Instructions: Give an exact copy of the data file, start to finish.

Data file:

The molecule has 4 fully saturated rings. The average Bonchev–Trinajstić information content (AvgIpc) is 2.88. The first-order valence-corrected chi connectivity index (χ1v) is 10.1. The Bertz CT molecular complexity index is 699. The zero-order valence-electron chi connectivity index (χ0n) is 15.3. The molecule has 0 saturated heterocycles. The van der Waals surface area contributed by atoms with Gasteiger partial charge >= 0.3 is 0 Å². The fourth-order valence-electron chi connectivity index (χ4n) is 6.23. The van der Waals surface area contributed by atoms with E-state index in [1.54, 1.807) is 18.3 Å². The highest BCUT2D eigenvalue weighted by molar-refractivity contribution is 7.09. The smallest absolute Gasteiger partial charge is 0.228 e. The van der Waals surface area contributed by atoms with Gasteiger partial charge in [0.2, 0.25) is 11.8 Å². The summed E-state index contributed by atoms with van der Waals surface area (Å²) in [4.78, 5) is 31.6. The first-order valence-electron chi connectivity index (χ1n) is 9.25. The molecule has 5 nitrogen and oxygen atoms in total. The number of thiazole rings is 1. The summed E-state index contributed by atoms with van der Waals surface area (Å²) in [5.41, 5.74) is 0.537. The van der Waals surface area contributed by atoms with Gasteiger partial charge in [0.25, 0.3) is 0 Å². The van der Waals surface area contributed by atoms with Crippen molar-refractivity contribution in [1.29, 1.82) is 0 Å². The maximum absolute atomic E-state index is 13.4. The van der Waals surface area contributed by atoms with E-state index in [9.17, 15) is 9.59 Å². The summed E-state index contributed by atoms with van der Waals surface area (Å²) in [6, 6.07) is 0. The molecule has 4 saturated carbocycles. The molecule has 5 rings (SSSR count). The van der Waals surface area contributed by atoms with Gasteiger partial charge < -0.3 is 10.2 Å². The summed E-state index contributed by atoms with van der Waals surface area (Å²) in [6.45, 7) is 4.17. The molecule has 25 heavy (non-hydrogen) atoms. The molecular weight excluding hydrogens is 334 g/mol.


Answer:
The molecule has 4 fully saturated rings. The average Bonchev–Trinajstić information content (AvgIpc) is 2.88. The first-order valence-corrected chi connectivity index (χ1v) is 10.1. The Bertz CT molecular complexity index is 699. The zero-order valence-electron chi connectivity index (χ0n) is 15.3. The molecule has 0 saturated heterocycles. The van der Waals surface area contributed by atoms with Gasteiger partial charge >= 0.3 is 0 Å². The fourth-order valence-electron chi connectivity index (χ4n) is 6.23. The van der Waals surface area contributed by atoms with E-state index in [1.54, 1.807) is 18.3 Å². The highest BCUT2D eigenvalue weighted by molar-refractivity contribution is 7.09. The smallest absolute Gasteiger partial charge is 0.228 e. The van der Waals surface area contributed by atoms with Gasteiger partial charge in [0.2, 0.25) is 11.8 Å². The summed E-state index contributed by atoms with van der Waals surface area (Å²) in [4.78, 5) is 31.6. The first-order valence-electron chi connectivity index (χ1n) is 9.25. The molecule has 5 nitrogen and oxygen atoms in total. The number of thiazole rings is 1. The summed E-state index contributed by atoms with van der Waals surface area (Å²) in [5.41, 5.74) is 0.537. The van der Waals surface area contributed by atoms with Gasteiger partial charge in [0.25, 0.3) is 0 Å². The van der Waals surface area contributed by atoms with Crippen molar-refractivity contribution in [1.29, 1.82) is 0 Å². The maximum absolute atomic E-state index is 13.4. The van der Waals surface area contributed by atoms with E-state index in [9.17, 15) is 9.59 Å². The summed E-state index contributed by atoms with van der Waals surface area (Å²) in [6, 6.07) is 0. The molecule has 4 saturated carbocycles. The molecule has 5 rings (SSSR count). The van der Waals surface area contributed by atoms with Gasteiger partial charge < -0.3 is 10.2 Å². The summed E-state index contributed by atoms with van der Waals surface area (Å²) in [6.45, 7) is 4.17. The molecule has 25 heavy (non-hydrogen) atoms. The molecular weight excluding hydrogens is 334 g/mol.